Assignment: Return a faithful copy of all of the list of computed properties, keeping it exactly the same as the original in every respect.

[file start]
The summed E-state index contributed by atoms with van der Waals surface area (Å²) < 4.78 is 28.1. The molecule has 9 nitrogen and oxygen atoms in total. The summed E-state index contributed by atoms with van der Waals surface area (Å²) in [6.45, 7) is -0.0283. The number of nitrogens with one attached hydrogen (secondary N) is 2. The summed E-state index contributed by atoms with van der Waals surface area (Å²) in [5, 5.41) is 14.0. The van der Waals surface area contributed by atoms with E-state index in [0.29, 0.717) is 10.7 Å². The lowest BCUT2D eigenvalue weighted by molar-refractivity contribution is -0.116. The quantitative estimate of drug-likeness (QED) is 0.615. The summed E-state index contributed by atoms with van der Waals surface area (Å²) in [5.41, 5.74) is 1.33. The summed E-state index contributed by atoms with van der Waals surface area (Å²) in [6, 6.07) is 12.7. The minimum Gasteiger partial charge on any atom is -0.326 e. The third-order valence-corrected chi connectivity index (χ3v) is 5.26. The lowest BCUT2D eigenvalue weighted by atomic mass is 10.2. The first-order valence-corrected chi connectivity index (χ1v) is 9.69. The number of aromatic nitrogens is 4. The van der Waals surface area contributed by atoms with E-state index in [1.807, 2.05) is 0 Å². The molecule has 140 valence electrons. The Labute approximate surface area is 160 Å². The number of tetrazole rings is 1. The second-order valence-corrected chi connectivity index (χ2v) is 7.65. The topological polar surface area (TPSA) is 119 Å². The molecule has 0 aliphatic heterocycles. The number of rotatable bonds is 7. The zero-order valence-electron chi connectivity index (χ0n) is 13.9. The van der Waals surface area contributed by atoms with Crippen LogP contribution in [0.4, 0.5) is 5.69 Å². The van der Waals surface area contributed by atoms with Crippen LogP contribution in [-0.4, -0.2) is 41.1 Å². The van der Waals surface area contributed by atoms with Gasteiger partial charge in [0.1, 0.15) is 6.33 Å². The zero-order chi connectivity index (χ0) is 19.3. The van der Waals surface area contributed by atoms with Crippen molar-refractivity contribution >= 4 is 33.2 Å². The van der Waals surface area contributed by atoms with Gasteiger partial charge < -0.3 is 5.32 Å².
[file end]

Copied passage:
The summed E-state index contributed by atoms with van der Waals surface area (Å²) < 4.78 is 28.1. The molecule has 9 nitrogen and oxygen atoms in total. The summed E-state index contributed by atoms with van der Waals surface area (Å²) in [6.45, 7) is -0.0283. The number of nitrogens with one attached hydrogen (secondary N) is 2. The summed E-state index contributed by atoms with van der Waals surface area (Å²) in [5, 5.41) is 14.0. The van der Waals surface area contributed by atoms with E-state index in [0.29, 0.717) is 10.7 Å². The lowest BCUT2D eigenvalue weighted by molar-refractivity contribution is -0.116. The quantitative estimate of drug-likeness (QED) is 0.615. The summed E-state index contributed by atoms with van der Waals surface area (Å²) in [5.41, 5.74) is 1.33. The summed E-state index contributed by atoms with van der Waals surface area (Å²) in [6, 6.07) is 12.7. The minimum Gasteiger partial charge on any atom is -0.326 e. The third-order valence-corrected chi connectivity index (χ3v) is 5.26. The lowest BCUT2D eigenvalue weighted by atomic mass is 10.2. The first-order valence-corrected chi connectivity index (χ1v) is 9.69. The number of aromatic nitrogens is 4. The van der Waals surface area contributed by atoms with E-state index in [1.807, 2.05) is 0 Å². The molecule has 140 valence electrons. The Labute approximate surface area is 160 Å². The number of tetrazole rings is 1. The second-order valence-corrected chi connectivity index (χ2v) is 7.65. The topological polar surface area (TPSA) is 119 Å². The molecule has 0 aliphatic heterocycles. The number of rotatable bonds is 7. The zero-order valence-electron chi connectivity index (χ0n) is 13.9. The van der Waals surface area contributed by atoms with Crippen LogP contribution in [0.4, 0.5) is 5.69 Å². The van der Waals surface area contributed by atoms with Crippen LogP contribution in [-0.4, -0.2) is 41.1 Å². The van der Waals surface area contributed by atoms with Gasteiger partial charge in [0.1, 0.15) is 6.33 Å². The zero-order chi connectivity index (χ0) is 19.3. The van der Waals surface area contributed by atoms with Crippen molar-refractivity contribution >= 4 is 33.2 Å². The van der Waals surface area contributed by atoms with Gasteiger partial charge < -0.3 is 5.32 Å².